But lets leave all of that aside for a minute and listen to the original parable without the interpretation we all know so well and is so easy to apply in a way that makes us feel snug, safe and proud. Boy, are we bearing fruit! And aren’t there a lot of others who aren’t!

Some seeds fall on the path, some seeds fall on rocky ground, some fall among thorns, and some fall on good soil.......

As he does often, Jesus relates to agricultural practice everybody in his time and his audience would have recognised and wasn’t half as sophisticated as our agricultural practices today.

Often land would be let to lie fallow for a while between crops, with paths crisscrossing the field by the time the sower came. Rocks were very difficult to remove and would keep surfacing forever in most fields. The scorching mediterranean sun was forever killing young and vulnerable plants that hadn’t had a chance to take root enough or didn’t have enough top soil to take hold of. And without spraying, weeds were everywhere, and not only at the edges of the field. Any of you who have tried to grow organic vegetables will know this: Leave it, even for a couple of days, and the weeds will have taken over! Making it impossible, in some cases, to decide which is which and what is what.

Let anyone with ears listen!

Jesus is talking to great crowds, all potential good soil for the seed to be sown in. They have pushed him of the beach into a boat, so many are there! And in that context the parable is not an expression of frustration and perplexity about the lack of success of the Church’s missional work, but it is a question, a challenge, put to those on the beach to hear and take the parable to heart.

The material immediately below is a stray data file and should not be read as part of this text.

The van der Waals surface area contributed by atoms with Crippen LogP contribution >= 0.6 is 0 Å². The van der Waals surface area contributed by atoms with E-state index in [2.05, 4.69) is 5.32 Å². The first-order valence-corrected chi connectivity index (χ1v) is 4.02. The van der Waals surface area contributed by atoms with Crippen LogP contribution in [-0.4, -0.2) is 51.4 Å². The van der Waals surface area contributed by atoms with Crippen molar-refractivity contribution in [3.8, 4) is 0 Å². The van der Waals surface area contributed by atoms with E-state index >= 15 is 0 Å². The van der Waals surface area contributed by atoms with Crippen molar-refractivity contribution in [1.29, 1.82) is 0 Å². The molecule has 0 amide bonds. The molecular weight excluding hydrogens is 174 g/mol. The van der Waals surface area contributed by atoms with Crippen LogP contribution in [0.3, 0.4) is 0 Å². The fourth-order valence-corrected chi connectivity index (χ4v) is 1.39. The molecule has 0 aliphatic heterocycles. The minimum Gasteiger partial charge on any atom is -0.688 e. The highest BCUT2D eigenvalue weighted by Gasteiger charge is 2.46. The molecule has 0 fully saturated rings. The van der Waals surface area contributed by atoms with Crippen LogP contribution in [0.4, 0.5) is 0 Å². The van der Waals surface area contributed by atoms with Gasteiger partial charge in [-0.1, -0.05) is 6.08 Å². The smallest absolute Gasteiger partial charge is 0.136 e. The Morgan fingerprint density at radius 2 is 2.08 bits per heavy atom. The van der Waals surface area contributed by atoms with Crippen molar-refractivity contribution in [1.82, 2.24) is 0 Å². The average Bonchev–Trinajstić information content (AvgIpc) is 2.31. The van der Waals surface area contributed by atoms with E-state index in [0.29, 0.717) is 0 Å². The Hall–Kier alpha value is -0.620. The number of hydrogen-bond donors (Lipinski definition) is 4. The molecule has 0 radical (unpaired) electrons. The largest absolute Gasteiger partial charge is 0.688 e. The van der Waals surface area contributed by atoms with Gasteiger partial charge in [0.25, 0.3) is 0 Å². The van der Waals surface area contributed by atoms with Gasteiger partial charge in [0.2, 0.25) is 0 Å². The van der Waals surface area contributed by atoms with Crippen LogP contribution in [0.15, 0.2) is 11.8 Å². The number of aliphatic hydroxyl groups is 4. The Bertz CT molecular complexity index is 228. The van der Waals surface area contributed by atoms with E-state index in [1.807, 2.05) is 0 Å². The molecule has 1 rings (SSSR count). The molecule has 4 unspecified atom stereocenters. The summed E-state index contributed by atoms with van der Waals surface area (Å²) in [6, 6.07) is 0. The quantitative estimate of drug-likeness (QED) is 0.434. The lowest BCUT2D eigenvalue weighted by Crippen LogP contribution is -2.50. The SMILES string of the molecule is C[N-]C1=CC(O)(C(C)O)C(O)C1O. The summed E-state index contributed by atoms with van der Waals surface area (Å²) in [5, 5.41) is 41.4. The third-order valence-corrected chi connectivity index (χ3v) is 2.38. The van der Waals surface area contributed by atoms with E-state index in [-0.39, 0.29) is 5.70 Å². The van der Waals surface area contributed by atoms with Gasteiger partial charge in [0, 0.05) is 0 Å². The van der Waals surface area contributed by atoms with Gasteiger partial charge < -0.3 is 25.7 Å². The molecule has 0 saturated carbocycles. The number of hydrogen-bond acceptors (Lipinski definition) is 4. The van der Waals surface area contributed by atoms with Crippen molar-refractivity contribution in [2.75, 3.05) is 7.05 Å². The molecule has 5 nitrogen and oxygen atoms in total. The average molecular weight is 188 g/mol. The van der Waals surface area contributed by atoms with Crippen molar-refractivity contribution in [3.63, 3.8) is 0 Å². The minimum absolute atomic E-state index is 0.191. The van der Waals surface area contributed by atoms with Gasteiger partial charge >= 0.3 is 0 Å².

Let anyone with ears listen!

They all know: Tamped down paths are part of any field that has lain fallow for a while, rocks, thorns, you’d only be very lucky if your field would be spared of those. Bearing fruit a hundredfold is impossible, sixty highly unlikely and thirty something to dream of in a very very good year. Those are the facts any sower has to bear in mind. Growing stuff is hard!

Looked at it in that way in the parable Jesus recognises that although he may be sowing his seeds generously, they may not all and not all with the same ease grow and come to fruition. He also recognises that as a matter of course there will be things obstructing growth where he sows his seeds, things that will hamper growth and threaten a good yield. In the great crowds that have come to listen to him there are tamped down paths that will be hard to conquer, rocks that will get in the way of roots penetrating deep into the soil. That there will be thorns overgrowing and choking all good intentions and initial determination to let Jesus words take root in ones life.

They would also all have known that only a good plowing and subsequent tilling of the soil would have made any difference with that. The paths that over the months have developed crisscross through the field need to be plowed under, the rocks need to be removed, the soil turned and turned again, the thorns need to be pulled out and here again the soil needs plowing deeply, cutting and churning any remaining roots of thorns that could threaten the new crop until all life has gone out of them.

Let anyone with ears listen!

I believe the challenge is still there for us who are gathered here to listen to the words of Jesus and called to yield hundredfold.
To be the good soil.

Good soil is something that needs work. Because if we just leave the word to fall where it will, inevitably it will meet with tamped down paths, shallow rocky soil and thorns. There is plowing to be done, stones to be removed, thorns to be pulled out, in our personal lives and in the life of the Church, if the seed is to grow and bear fruit.

The surface of our well trodden paths needs to be ripped open and turned over to prepare it for new growth, the rock hard bits of belief and convictions that have been in our field forever but in fact prevent growth have to be taken out, other things that grow in our field and choke new growth need to be uprooted.

For those who want to yield richly from the seeds Jesus sows in their lives there is no such thing as complacency or contentment. A field that yields needs constant work and attention, needs to be plowed and cleared of anything that may hamper growth. Incessantly and interminable. Amen.

© Rev. Anneke Oppewal, 2008